While in the shower. It just popped into my head. I said it out loud and knew. We’d been talking about it for months and most of the word combinations focused on their stepfather. I like that the title is more about them.

People ask about the decision to self-publish, why I decided to take that route.

I had no choice. I sent out query letters early on and received nothing but rejections. Understanding the industry as I do now, it was actually quite reasonable on their part. All I queried with was a poorly written outline of what the story was about and I was an unproven author. All were polite, most were brief, but a few said they didn’t think the book would sell. The small presses in Winnipeg said it didn’t fit their list. And that was true.

The twins were counting on me and pressure was mounting. Every time a child abuse case was mentioned in the papers, Peter Warren would offer comments and remind everyone that the Pischke story would be available soon.

I met with the folks at Hignell Printing in Winnipeg and decided to have the book printed through them. I based my decision partially on the fact that they didn’t want to print the quantity of books I wanted to order. I asked for a quote for 5,000 but they strongly encouraged me to go with only 1,200. They were concerned I might end up with boxes of books I couldn’t sell and that made me trust them. The day I took in the file, ready to pay my deposit, they still didn’t want me to place a large order. We compromised at 3,000 copies which came to around $18,000.00

I had too much pride to ask the twins to contribute financially to the project, so I took it on myself. My loan proposal sent to the Women’s Enterprise Centre in Winnipeg was turned down; and Credit Union Central advised my local bank manager, Dwight Sander, against loaning me the money because it was too high risk.  My printing business was holding its own and there were no extra funds, but I wrote a cheque on that account anyway. It cleared. Two weeks later, I wrote another cheque and it cleared as well. When the first three hundred books were picked up the day of the launch, I paid the balance owing. I avoided looking at the print shop account balance knowing I was seriously overdrawn.

The launch was held Friday, November 29, 1996,  and we sold 140 copies that night. I went into the credit union the next morning (one day during this whirlwind process I’d opened a separate Book account) and made my first deposit. I caught Dwight’s eye and held up the deposit book and he winked. Within a few days, the overdraft was turned into a loan on the book account—but I don’t remember ever signing those loan papers. Where Children Run sold like crazy. By mid-January, I was back at Hignell Printing to order more books and it has been reprinted seven times since. The profit from those sales was split three ways between myself and the Pischke twins.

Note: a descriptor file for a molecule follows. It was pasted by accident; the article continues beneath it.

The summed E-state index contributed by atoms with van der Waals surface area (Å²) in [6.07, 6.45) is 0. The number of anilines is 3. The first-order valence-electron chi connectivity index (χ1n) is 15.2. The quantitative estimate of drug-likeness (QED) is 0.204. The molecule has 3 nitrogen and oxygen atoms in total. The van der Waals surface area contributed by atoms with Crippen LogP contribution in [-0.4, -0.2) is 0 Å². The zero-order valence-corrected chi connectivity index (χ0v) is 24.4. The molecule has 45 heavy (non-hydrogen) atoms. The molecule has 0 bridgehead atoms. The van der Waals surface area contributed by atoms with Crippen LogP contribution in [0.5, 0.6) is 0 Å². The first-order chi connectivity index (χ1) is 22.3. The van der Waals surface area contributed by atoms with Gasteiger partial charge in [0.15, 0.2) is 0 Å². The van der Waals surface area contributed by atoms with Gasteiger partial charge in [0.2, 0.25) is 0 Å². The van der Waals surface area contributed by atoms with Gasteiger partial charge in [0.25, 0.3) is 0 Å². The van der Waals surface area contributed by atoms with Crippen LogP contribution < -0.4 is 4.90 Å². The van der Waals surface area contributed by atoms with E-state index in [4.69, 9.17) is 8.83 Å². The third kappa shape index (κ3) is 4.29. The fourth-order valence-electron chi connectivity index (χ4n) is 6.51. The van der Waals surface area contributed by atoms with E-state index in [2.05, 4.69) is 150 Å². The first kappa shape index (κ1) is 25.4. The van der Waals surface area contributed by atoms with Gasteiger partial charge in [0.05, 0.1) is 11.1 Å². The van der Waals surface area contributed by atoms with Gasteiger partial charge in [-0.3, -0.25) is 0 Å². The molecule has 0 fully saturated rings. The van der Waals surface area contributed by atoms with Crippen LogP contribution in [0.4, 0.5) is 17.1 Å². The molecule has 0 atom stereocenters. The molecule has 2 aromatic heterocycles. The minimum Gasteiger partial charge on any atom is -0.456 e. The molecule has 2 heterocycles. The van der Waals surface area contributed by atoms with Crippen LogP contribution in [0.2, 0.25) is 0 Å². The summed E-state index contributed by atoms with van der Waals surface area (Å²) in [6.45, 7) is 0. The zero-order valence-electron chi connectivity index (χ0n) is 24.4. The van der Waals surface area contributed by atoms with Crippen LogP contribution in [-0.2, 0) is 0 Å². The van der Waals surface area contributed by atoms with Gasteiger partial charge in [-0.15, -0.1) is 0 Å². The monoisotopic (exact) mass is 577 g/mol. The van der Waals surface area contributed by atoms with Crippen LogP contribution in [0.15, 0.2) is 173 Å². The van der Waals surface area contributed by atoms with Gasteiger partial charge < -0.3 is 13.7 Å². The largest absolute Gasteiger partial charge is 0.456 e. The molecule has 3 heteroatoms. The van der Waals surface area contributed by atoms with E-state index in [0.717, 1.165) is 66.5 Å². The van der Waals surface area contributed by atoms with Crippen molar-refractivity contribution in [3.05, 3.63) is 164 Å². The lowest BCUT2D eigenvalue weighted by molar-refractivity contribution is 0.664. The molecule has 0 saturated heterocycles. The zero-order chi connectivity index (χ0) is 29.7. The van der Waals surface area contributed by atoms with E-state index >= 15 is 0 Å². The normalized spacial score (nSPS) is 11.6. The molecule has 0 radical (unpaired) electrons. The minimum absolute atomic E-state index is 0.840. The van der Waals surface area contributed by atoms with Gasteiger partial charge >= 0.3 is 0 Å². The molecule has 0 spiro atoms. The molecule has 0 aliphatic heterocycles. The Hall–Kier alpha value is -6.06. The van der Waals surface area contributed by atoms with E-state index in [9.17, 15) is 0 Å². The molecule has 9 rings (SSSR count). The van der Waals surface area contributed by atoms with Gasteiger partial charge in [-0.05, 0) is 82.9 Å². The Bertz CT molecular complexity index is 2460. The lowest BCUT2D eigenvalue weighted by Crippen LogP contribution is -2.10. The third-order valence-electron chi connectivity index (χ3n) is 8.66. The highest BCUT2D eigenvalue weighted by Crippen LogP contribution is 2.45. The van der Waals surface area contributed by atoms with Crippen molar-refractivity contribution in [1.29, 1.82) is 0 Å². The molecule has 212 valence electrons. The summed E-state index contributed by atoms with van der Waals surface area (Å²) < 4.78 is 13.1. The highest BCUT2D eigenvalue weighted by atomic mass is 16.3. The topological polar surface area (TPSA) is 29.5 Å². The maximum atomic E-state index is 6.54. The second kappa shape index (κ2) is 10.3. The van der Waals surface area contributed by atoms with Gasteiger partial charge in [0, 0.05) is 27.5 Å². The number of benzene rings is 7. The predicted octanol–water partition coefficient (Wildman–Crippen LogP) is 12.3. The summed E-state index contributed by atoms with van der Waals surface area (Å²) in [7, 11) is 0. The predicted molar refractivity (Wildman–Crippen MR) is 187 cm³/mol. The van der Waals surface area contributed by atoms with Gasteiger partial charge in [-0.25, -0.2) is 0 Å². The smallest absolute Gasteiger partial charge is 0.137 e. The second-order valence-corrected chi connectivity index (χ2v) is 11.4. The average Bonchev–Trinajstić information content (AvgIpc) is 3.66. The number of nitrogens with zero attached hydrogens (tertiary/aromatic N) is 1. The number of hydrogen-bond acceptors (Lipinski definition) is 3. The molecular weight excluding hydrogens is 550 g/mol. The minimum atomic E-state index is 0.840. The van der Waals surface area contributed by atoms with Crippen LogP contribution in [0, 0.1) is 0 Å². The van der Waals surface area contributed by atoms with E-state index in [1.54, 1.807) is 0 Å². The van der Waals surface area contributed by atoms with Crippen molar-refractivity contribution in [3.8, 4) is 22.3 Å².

Overall, it was a wonderful experience. The first thing that comes to mind is that when people at the launch picked up the book they looked surprised. Some said, “It’s a real book.” I’d heard through the grapevine that there were people who told the Pischkes to find a better, more experienced writer than me, but they stuck with me anyway and in the end, I think I did a pretty good job of it. But most gratifying was the look on David and Dennis’s face when we cracked open that first box. They each lifted out a book and started to cry. David kept his and read it many times over, dog-earing it something fierce. After he died suddenly in 2004, his wife Lynne gave me his copy and I treasure it.

To what do I owe the book’s success?

The twins powerful storytelling and dumb luck. Peter Warren was a Godsend. He had us on his show a few days after the launch and the book took off. Without his support, I believe the story would have been much different. I think the book continues to sell because it is timeless. In all honesty, I had no expectations going into the process. All I hoped for was being able to pay that scary printing bill.

For years there have been discussions about a movie

We’ve met with three separate producers interested in turning the book into a movie, but the story does not lend itself well to a traditional television script. I’ve thought about it all these years and two summers ago came up with a solution. I have someone working on the idea and hopefully, we will hear something soon. If we hit another dead end, then I’ll tackle it myself.